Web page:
I was looking through my old, very old, files to see if there’s anything worthwhile to republish on my website, and I came across a rant I wrote on the Toronto Public Library. I don’t remember writing on the TPL — I only remember writing on cocoa butter, to be honest — and I barely remember this issue I had with our beloved library. But it was interesting.
Before two drivers decided to alter my life, I was a regular at the local library. I tried to restrict my borrowings because (1) people were always complaining I was reading too much, (2) if I borrowed too often in one week I’d lose track of which book was due when, and (3) most importantly, if I read at my preferred rate I’d run out of books to borrow from my local library as, ahem, I had a habit of doing. I wasn’t too keen on going farther afield because farther afield was getting farther and farther. And I didn’t reread books pre-injury because as soon as I read the first paragraph, the entire book would come back into my head as if I’d just read it at Warp speed. So why bother?
Anyway, as I was saying, I found my rant on the TPL and decided to check out its website to see if anything had changed. I clicked on the big arrow at the top of its main page pointing to website redesign. That might be interesting, I thought, and besides it caught my eye amongst all that text. And so it was. Apparently, library users are being challenged by the brand-new catalogue system. (Click on screen captures below to see in full, readable size.) I shrugged, not caring too much about what those challenges could be and surfed off to the new catalogue. If it’s new, it must be snazzy, right? And easier to use than a decade ago, right? Um.
The catalogue was easy to use. Just type in the author’s name. Hmmm…let’s try Agatha Christie first. I clicked Enter, and presto, it came up with maybe half-a-dozen search results for one library. That was quick. But pretty paltry if you ask me, and I noticed the one I randomly clicked on was on hold. A paperback on hold? That’s pretty bad.
I backed up to the search page and tried Rohinton Mistry. Ahhh, now I know what those challenges are. Absolutely hysterical if one was like me and just surfing for the heck of it. But if I was really looking for Mistry’s book, I’d be tearing my hair out in frustration. I did try twice, thinking I must have done my usual mini-not-noticing-what-I-was-doing thing and clicked on the wrong item and it not sinking in right away that any search result with Mistry in it should not pull up the page I was sent to. Nope, I had clicked on the one I thought I had, but the TPL’s computer is clearly one confused puppy. The kicker though, the really, truly weird part about this search result, the one that has me shaking my head in wow-isn’t-the-universe-strange, is that it brought up an anthology that was edited by my editor. And if it’s not him, it’s a guy with the same name and birth year!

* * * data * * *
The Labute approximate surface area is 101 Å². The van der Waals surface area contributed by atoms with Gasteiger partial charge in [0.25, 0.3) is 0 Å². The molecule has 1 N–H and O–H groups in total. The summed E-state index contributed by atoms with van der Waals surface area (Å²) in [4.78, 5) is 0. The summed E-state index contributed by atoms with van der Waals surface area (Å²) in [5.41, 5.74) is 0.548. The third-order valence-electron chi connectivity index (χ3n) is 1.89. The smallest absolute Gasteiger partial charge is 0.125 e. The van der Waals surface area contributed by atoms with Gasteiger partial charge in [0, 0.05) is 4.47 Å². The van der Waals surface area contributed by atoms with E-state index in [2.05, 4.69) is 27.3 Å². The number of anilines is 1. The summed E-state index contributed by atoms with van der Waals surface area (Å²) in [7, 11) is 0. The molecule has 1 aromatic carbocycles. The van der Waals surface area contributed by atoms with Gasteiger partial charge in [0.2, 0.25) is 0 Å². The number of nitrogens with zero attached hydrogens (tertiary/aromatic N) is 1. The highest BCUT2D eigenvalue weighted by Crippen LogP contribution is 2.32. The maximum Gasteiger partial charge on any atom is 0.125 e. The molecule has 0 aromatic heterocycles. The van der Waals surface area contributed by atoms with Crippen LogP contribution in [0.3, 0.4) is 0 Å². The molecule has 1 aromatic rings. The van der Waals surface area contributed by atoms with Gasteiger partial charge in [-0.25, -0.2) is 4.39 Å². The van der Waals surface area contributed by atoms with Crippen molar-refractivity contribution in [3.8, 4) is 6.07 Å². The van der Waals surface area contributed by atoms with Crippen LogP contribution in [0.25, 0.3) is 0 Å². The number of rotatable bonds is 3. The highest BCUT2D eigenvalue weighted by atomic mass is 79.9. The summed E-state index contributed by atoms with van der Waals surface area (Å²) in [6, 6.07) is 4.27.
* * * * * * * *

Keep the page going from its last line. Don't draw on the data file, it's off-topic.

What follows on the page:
And so it seems that some things don’t change in almost a decade of being out of touch with library doings. The TPL continues to use computer systems and methods that are as challenging as ever to the poor user (and they also can no longer spell, having misspelled the title of Mistry’s book). It’s a good thing I hadn’t tried to enter its portal only eight years post-head-injury. Maybe I’ll wait awhile longer, maybe a few years longer, before I attempt to pit my brain against its computer. Oh, and about that article I wrote in the 1990s, I’ll publish it in my next post, just for humour’s sake.